Did you know?  Check our Rare Books Page

An Introduction to The Golden Cockerel Press

By Leah Dobrinska. Oct 18, 2016. 9:00 AM.

Topics: Fine Press

Our love affair with fine press is no secret. And we’re in good company. Countless collectors and bibliophiles have discovered the art of fine press printing and savor the chance to compile libraries filled with these creative masterpieces. (If you’re new to fine press and would like to know more, start here!) The history of fine press is an interesting one, and we often focus on currently functioning fine presses. For example, we recently spotlighted a modern fine press printer, Two Ponds Press, which touts works like The Brownsville Boys and a Margaret Wise Brown original. Today, we’d like to look to a fine press publisher who thrived during the early part of the 20th century: The Golden Cockerel Press. Read on for interesting information about the history of this great press, some notable publications, and some necessary collector’s points.

hero-leander-golden-cockerel-press-books-tell-you-why.jpgThe Golden Cockerel Press was established in 1920 as a partnership between Hal Taylor, Bee Blackburn, Pran Pyper, and Ethelwynne Steward McDowell. In the early days of the press—even within the first year of its existence—it changed hands numerous times. Blackburn and Pyper relinquished their share of the partnership in 1921, and in 1924, Robert Gibbings purchased The Golden Cockerel. Gibbings, a renowned member of the Society of Wood Engravers, headed up the press and its efforts until the Great Depression, after which the Golden Cockerel changed hands again, this time being bought by Christopher Sandford. Sandford’s vision was to take the press from a private organization to a public publishing house. In doing so, Sandford published over 100 works before selling the press in 1959 to Thomas Yoseloff. Yoseloff shut down the press in 1961 due to cost and labor restraints.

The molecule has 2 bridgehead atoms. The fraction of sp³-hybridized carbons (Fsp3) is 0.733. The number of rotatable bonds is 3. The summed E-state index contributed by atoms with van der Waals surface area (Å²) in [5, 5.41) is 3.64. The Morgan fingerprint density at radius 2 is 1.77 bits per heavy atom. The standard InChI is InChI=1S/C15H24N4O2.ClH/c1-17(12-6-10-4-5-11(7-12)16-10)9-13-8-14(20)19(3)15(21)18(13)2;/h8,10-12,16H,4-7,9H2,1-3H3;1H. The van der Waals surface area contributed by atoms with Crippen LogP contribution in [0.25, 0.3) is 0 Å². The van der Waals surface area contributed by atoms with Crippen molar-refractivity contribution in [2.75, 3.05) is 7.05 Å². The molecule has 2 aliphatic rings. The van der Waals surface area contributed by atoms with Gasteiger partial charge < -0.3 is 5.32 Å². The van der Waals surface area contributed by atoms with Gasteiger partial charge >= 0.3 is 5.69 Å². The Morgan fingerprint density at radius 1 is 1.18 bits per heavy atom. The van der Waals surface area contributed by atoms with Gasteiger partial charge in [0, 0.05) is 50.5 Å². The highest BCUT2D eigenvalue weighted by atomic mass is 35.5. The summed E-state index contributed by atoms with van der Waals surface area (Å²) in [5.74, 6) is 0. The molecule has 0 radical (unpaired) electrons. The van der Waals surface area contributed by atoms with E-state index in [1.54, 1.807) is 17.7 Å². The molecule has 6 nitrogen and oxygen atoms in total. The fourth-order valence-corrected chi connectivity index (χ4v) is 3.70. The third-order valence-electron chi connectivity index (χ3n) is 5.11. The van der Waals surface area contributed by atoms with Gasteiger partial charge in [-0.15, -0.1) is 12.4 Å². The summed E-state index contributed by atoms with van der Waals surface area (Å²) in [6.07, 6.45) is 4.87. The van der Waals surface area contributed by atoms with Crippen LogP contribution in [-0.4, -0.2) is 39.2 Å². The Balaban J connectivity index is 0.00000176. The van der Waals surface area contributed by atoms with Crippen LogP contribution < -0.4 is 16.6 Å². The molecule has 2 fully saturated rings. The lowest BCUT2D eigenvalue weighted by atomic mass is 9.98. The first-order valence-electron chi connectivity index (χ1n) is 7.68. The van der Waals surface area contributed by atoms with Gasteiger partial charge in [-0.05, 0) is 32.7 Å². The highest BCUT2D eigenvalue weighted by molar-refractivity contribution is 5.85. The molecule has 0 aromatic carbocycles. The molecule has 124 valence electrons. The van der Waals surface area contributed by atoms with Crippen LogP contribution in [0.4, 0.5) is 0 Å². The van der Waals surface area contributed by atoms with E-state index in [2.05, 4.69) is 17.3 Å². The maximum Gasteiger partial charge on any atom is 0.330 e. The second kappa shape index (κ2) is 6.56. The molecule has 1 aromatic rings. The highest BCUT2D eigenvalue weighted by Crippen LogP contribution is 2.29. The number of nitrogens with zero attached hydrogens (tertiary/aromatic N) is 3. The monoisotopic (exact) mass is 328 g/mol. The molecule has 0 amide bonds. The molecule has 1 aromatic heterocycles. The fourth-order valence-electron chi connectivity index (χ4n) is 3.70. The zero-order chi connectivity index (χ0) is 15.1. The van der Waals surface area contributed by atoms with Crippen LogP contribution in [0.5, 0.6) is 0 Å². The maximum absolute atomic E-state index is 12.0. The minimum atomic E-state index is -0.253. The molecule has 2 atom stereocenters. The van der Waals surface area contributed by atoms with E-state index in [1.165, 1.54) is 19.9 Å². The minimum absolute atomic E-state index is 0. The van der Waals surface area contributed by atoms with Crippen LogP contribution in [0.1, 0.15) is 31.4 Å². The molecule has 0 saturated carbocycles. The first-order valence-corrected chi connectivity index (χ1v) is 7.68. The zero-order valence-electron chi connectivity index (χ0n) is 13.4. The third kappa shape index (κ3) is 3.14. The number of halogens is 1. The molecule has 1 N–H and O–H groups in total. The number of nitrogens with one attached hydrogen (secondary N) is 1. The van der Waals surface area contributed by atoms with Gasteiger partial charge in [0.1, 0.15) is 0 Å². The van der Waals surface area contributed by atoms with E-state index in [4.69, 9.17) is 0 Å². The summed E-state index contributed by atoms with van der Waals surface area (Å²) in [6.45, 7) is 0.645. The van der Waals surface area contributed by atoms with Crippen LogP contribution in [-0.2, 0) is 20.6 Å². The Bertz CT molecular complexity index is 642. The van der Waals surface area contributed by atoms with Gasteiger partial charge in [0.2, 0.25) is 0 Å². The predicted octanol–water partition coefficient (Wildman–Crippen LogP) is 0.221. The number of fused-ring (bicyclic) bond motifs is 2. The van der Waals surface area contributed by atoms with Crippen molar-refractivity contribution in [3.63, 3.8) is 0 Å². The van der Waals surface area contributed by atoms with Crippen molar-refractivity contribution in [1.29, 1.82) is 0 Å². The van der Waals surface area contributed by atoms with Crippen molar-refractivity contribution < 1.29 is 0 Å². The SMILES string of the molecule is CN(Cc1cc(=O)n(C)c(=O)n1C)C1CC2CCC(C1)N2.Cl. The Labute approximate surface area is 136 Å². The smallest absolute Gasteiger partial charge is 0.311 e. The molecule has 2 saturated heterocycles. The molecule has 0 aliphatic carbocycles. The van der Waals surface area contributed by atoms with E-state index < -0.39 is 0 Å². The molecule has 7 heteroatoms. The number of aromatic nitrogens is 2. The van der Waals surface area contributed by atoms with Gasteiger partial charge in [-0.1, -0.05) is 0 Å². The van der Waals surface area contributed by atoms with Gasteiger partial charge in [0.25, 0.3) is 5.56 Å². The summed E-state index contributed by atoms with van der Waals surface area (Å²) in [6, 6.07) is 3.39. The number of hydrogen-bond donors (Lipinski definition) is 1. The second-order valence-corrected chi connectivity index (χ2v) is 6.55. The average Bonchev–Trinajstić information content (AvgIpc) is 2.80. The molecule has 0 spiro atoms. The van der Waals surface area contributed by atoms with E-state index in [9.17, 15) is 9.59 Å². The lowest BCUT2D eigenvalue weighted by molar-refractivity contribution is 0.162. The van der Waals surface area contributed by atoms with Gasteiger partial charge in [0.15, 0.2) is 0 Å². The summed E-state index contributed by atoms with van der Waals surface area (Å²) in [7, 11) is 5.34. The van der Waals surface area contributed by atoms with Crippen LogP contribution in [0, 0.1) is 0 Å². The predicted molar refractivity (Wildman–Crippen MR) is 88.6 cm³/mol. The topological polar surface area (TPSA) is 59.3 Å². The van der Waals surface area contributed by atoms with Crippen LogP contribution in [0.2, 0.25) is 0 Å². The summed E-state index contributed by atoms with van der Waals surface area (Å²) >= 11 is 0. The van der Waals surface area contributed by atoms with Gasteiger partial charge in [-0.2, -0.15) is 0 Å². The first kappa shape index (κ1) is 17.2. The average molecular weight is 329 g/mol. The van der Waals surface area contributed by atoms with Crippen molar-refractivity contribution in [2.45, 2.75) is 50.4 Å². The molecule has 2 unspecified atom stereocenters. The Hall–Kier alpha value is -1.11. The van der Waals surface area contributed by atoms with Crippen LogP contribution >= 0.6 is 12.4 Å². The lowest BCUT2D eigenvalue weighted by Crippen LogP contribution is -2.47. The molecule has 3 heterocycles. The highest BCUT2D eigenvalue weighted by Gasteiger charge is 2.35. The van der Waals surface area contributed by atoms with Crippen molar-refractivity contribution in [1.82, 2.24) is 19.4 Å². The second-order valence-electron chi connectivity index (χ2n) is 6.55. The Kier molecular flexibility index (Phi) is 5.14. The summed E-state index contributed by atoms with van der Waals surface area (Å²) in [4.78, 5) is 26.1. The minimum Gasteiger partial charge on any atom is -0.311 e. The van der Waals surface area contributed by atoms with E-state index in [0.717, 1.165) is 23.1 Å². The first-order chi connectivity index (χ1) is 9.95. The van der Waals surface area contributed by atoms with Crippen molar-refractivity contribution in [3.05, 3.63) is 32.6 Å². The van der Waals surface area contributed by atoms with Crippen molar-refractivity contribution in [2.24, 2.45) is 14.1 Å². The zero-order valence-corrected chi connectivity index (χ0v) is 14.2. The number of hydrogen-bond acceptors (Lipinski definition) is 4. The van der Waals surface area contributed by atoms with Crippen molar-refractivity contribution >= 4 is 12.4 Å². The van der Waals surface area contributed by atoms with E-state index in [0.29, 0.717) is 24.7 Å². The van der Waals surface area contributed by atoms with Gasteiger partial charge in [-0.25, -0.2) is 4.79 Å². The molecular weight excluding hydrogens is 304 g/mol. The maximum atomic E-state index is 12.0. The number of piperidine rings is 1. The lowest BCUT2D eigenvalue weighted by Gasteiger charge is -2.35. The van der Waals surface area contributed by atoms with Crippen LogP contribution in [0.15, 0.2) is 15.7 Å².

With a solid 40+ years of publication history, where should you begin when looking to collect works published by The Golden Cockerel Press?

It makes sense to start with some of the Press’s earliest publications. In 1921, The Golden Cockerel Press published first The Voices, a literary review, as well as Adam & Eve & Pinch Me, which was a collection of short stories by A.E. Coppard, a previously unknown author. Adam & Eve & Pinch Me was limited to 550 copies, according to a bibliography by Cave and Manson. Collectors can find one of these limited editions for $100-$200, depending on the book’s condition.

lives-of-gallant-ladies-golden-cockerel-press-books-tell-you-why.jpgThe inaugural illustrated Golden Cockerel publication was The Wedding Songs of Spenser, published in 1923 and including color wood engravings by Ethelbert White. The edition was limited in number to 345. Wedding Songs set the standard for future Golden Cockerel books. The wood engravings in this edition, as well as those in later Golden Cockerel works, propelled the art form onward into the twentieth century. As such The Wedding Songs of Spenser is a fabulous collectible. A limited edition copy can cost collectors around $150, depending on the condition of the blue boards and canvas spine.